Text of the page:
While these cement blocks were being relocated, Karen Schady (who had observed the work as she was leaving to do errands) told the crane operator that “there was a land dispute going on.” She then attempted to “show” him (in some fashion not described in her testimony) the no trespassing notice, but he “didn’t look at it” as he continued moving the blocks even though Karen Schady continued to claim that the blocks were being laid on her property. Nothing in the record indicates that any persons other than the defendant, the crane operator, and Karen Schady were present at the scene or that the crane operations posed any risk or danger to anyone or caused any damage to any property.

With all due deference to art. 30 of the Massachusetts Declaration of Rights, we are constrained to comment on the regrettable and questionable expenditure of public funds that the arguably arbitrary and erratic prosecution of this case involved. It seems clear that a more appropriate course for a dispute of this nature would have been a tort action, where equitable relief and the contempt sanction could adequately have remedied any ongoing, sustained or repetitive injury to legitimate property rights. Conservation of our limited judicial and prosecutorial resources is an obligation that must be shared by all officers of the justice system, and, as this case demonstrates, is one that needs reiteration.

Judgment reversed.
Finding set aside.
Judgment for defendant.

3 comments on “This could be YOU . . .

  1. AllAlongTheWatchtower
    January 7, 2011

    I understand that a wrongful decision was made, and that a CORI addition should never have occurred. This sounds like small claims court stuff. And these courts bog themselves down with plenty of bad judgments. Still,

    -Can this reversed decision NOT be permanently expunged from the database?
    -How often does the CORI criminal database get updated?
    -Didn’t Patrick get a ruling last year to bury CORI history except for DUIs and a few other judgment classes?
    – Can this person not work as a nurse, or in a health field now?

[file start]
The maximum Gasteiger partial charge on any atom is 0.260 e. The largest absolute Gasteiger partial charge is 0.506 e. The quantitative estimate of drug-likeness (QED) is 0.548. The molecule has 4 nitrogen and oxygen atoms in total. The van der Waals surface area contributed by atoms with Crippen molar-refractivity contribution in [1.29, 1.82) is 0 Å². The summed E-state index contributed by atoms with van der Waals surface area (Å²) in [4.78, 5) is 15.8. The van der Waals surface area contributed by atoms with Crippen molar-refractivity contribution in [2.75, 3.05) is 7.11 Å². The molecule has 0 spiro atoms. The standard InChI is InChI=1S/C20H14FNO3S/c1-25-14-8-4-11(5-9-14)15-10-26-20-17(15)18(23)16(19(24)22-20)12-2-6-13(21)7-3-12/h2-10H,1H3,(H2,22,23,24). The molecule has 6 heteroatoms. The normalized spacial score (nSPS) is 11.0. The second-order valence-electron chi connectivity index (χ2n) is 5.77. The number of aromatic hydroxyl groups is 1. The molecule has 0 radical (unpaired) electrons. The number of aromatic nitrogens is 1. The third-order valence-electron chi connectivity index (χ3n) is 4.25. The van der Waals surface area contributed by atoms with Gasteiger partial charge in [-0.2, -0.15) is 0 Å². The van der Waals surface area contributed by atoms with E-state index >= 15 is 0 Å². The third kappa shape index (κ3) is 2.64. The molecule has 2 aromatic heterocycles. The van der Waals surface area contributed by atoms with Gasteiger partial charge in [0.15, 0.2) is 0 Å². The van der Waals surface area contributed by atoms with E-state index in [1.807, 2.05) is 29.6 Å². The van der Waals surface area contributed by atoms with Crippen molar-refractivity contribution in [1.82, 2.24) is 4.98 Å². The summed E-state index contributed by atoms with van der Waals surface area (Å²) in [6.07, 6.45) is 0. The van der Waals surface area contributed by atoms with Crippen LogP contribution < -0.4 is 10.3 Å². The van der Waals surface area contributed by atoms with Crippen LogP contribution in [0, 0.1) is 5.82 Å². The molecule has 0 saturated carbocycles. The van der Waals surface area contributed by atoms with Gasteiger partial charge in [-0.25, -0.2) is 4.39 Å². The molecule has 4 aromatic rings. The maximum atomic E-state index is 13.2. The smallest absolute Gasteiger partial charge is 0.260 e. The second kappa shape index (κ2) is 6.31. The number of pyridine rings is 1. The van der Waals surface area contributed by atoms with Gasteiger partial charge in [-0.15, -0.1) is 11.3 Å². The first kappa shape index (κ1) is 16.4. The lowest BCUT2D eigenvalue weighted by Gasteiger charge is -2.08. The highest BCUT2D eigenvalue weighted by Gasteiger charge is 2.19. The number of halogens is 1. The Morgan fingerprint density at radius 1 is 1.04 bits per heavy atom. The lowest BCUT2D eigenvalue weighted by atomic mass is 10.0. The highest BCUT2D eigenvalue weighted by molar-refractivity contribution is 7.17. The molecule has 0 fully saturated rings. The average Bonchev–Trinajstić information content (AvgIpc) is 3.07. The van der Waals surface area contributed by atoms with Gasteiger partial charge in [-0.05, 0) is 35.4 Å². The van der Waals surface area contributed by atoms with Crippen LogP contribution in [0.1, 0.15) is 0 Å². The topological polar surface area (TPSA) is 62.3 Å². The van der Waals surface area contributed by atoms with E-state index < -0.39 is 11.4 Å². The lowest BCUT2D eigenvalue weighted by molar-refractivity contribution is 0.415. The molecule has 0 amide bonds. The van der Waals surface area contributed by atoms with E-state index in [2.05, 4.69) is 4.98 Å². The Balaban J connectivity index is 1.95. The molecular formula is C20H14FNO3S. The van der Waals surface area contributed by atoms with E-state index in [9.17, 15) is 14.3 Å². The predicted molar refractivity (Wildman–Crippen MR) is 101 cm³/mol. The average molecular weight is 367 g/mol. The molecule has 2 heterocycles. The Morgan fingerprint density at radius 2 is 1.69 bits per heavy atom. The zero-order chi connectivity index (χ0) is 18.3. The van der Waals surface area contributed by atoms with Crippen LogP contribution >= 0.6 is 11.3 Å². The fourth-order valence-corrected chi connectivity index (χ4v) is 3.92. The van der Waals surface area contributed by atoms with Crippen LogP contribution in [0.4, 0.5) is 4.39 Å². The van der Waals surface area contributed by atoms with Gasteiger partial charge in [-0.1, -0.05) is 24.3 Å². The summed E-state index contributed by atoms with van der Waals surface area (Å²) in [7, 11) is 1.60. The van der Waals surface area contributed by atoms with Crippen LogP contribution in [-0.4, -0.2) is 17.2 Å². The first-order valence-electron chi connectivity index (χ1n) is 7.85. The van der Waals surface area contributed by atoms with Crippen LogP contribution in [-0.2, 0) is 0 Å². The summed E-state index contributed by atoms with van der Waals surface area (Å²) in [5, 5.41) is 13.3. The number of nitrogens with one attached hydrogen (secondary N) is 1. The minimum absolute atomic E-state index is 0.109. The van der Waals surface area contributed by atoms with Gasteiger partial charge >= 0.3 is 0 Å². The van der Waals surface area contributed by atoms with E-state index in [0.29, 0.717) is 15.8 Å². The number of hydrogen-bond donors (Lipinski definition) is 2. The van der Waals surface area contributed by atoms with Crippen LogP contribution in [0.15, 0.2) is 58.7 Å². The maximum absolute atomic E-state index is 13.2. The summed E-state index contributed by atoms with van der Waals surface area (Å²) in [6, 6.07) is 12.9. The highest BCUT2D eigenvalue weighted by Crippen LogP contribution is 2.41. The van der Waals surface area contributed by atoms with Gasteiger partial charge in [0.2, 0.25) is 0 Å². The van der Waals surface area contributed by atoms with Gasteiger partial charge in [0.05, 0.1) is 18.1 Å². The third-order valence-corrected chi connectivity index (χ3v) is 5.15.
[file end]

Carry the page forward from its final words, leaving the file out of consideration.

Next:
Probably more courts are closing down now because:
    1) the population is aging, and generally there are demographically less of statistically more-likely criminal age than 30 years prior.
    2) Also, there may be less paper-pushers in the court buildings because more is computerized now.
    3) County regionalization of the Western Mass and Cape locales.

  2. AllAlongTheWatchtower
    January 7, 2011

    The horrendous ex-con Dominic Cinelli Parole Board case in Woburn, was far from being a one-of-a-kind event in Massachusetts.
    Such legal mismanagement has had a long history in Massachusetts.
    Last year the Amy Bishop story grabbed everyone’s attention, and probably forced Cong. Delahunt into an early retirement. However, we should remember that from 1986, there was another story of letting someone out early, that also possibly led to disastrous consequences.
    I bring this up now, because all Mass citizens still need to work to make sure our laws and and punishments are enforced:

    Earlier that same year as Amy Bishop, in August 1986, convict Gerald Patrick Lewis was charged with rape in Brockton, Mass. While out on bail, Lewis was charged with attempted murder (choking) of a 5-year-old Weymouth girl.
    With Delahunt as DA, Lewis served four years and six months of a 10-year sentence at Bridgewater State Hospital.

    Anyway, released from Bridgewater in 1992, Gerald Patrick Lewis then moves to Alabama and kills 4 women in one of the most horrific serial killing strings in the last 50 years.

    We all need to wonder why did Norfolk DA prosecution pushed for such a flimsy sentence. Gerald Patrick Lewis had previously been charged with 14 Brockton burglaries in 1982, serving 6 months of a one-year sentence. Then in 1983 he served another 2 years of a 4-year sentence in Franklin Georgia, for more burglaries.

  3. integrity1st
    January 7, 2011

    Wasn’t there also a guy from Mass that as soon as he got released went straight to Seattle and murdered two or more people? Honestly, these things should be kept track of and in the media, and follow up of people being held accountable would be a nice touch. Wish we could count on media for investigative reporting like the old days instead of it all being slanted in a coverup for all the corruption that is rampent in this state.